Taiwan ranks the third largest cyberattack target in Asia
Taiwanese enterprises have come under mounting threat of targeted attacks on their computer networks, FireEye, Inc. said Thursday, citing 2014 data placing Taiwan in the third place, behind South Korea and Hong Kong, on the volume of advanced persistent threat (APT) activities in the Asia-Pacific region.
Tony Cole, vice president and global government chief technology officer at FireEye, a publicly listed U.S. network security company, said at a press conference in Taipei that due to Taiwan’s position within an intense geopolitical rivalry between the major powers and its tech firms’ possession of important information coveted by APT hackers, companies in Taiwan are more prone to cyberattacks than those in other countries.
An APT is a type of cyber intrusion in which an unauthorized person gains access to a network and maintains this access undetected for an extended period of time. The purpose of an APT attack is to steal data rather than to cause damage.
The number of APT activities directed against Taiwanese companies in the fourth quarter of 2014 saw a 26 percent upsurge from the previous quarter. For the whole of 2014, Taiwanese companies have experienced a quarterly increase of 6.6 percent of overall APT attacks, according to a FireEye study.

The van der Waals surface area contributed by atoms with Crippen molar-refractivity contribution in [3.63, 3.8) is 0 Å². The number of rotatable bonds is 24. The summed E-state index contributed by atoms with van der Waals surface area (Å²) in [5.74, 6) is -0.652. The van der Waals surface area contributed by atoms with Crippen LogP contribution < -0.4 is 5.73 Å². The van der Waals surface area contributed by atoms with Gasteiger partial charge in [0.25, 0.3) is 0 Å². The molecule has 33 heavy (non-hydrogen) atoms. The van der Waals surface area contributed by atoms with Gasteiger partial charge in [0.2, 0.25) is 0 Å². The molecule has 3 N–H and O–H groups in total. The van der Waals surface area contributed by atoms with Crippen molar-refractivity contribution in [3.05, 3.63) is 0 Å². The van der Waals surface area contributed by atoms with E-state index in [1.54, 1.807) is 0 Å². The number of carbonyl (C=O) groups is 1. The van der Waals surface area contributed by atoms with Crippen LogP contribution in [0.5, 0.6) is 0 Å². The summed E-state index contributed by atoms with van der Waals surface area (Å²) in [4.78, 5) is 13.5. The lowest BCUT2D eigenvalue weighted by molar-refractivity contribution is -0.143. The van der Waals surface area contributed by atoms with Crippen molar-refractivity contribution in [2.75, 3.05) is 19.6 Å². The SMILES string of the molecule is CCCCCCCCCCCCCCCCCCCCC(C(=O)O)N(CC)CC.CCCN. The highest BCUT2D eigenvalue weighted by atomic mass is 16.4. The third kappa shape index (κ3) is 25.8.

Cole said that APT activities made their first appearance well before 2014, but many enterprises have not been aware of these rampant cyberattacks until last year.
Companies have managed
to reduce the amount of time it takes them to detect a cyberattack, Cole noted, adding that it took on average 243 days before organizations realized hackers had infiltrated their network in 2012, but it took 229 days in 2013, and 205 days in 2014.
However, businesses have found it increasingly difficult to detect a security breach by themselves. Only 31 percent of businesses had the ability to detect a breach from an internal entity in 2014, compared with 33 percent in 2013, and 37 percent in 2012.